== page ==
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Maryland's National Register Properties

Photo credit: Paula Stoner Dickey, 11/1973
Antietam Hall
Inventory No.: WA-I-065
Date Listed: 9/24/1979
Location: 525 Indian Lane , Hagerstown, Washington County
Category: Building
Period/Date of Construction: 18th century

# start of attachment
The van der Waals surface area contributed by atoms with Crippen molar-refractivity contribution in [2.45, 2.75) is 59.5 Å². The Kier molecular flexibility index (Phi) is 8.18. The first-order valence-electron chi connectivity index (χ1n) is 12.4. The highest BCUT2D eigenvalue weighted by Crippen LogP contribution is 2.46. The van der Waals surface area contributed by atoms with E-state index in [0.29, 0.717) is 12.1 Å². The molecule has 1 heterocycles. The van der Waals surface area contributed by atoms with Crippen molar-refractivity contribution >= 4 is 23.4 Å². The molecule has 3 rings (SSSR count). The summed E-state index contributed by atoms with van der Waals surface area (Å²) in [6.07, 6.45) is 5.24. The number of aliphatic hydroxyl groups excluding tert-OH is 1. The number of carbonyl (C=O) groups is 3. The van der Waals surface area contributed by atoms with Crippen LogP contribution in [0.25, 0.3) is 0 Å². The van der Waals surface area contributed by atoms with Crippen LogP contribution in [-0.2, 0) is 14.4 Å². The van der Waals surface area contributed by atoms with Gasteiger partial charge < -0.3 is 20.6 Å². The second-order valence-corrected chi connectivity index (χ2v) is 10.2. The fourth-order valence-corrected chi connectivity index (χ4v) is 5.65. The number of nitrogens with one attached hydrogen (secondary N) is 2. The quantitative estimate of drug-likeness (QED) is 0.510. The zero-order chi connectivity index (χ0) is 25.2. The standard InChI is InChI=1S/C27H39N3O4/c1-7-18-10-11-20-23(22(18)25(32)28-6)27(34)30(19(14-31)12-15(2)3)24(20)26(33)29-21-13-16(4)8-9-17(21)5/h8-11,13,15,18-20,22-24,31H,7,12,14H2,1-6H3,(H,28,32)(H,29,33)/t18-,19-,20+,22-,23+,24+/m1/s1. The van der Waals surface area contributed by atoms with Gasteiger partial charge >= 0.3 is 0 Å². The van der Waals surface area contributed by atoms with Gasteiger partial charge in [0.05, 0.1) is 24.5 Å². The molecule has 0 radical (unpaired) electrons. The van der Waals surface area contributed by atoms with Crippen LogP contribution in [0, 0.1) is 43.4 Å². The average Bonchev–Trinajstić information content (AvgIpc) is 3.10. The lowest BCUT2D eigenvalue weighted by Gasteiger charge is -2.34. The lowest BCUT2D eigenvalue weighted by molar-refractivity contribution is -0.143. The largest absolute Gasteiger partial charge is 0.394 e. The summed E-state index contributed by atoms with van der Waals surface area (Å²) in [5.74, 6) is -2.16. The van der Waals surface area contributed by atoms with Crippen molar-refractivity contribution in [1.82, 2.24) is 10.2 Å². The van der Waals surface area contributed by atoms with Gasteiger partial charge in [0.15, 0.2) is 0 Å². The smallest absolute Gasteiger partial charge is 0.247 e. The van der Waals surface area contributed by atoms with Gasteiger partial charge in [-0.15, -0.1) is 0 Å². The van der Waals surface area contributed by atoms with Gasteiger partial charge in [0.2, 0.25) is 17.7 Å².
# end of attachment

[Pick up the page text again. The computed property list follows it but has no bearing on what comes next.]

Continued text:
Description: Antietam Hall is a two-story, six-bay brick dwelling, set on a low limestone foundation. The brickwork of the front or northeast elevation, and the northwest end wall are of Flemish bond. At the rear of the house, English garden wall bond is displayed, with three courses of stretchers between rows of header bricks. The projecting portion of the rear elevation displays common bonding. Across the entire front elevation is a quarter round brick watertable. Windows, with flat brick arches, and doors, are spaced evenly in the façade and appear to be grouped in pairs. All windows of the front elevation contain 9/6 pane sash, while some of the windows in the other elevations contain 6/6 or 2/2 pane sashes. Windows of the front wall are flanked with louvered shutters. The main entrance is located in the second bay from the north end of the façade wall, and is flanked by fluted pilasters and topped by a transom with rectangular panes. The door jambs are finished with quadrangular panels which match the double doors. Balancing the main entrance is a door placed in the second bay from the east end, which appears to have had a transom which has been enclosed. A one-story hip-roofed porch spans the front elevation, and is supported with chamfered square posts. Pilasters matching the main door trim are located at the ends of the front wall. A two-story porch extends along most of the rear wall, and is partially enclosed with brick. The roof is covered with slate, and terminates with a bargeboard set directly against the end walls. Eaves boxing at the front elevation is trimmed with a course of molding. Large brick chimneys with several courses of corbelling at their tops are located inside each gable end. An interior flue is located at the ridge between the second and third bays from the south end, and a smaller fourth chimney rises below the ridgeline in the southeast end. Near the house is a large barn and other outbuildings, including a 1 1/2-story four-bay brick secondary dwelling with Flemish bond at the front and a quarter round molded brick watertable extending the length of the front wall. Other elevations display common bonding. Two identical doors are present in the front elevation. Significance: Antietam Hall is historically significant for its architecture. Although no exact construction date has been established for the house, it has several features characteristic of 18th century dwellings in Washington County. The presence of a watertable and windows with wide wooden frames showing pegged joining are indicative of early construction. The use of wrought nails and panel doors at the interior as well as the method of construction employed in the first story flooring all suggest an 18th century building date. The structure is also significant for the original decorative stenciling which is present in several rooms on the second story. The presence of such early stenciling is particularly outstanding and certainly rare in Washington County. Few, if any, other examples are in existence in the area.


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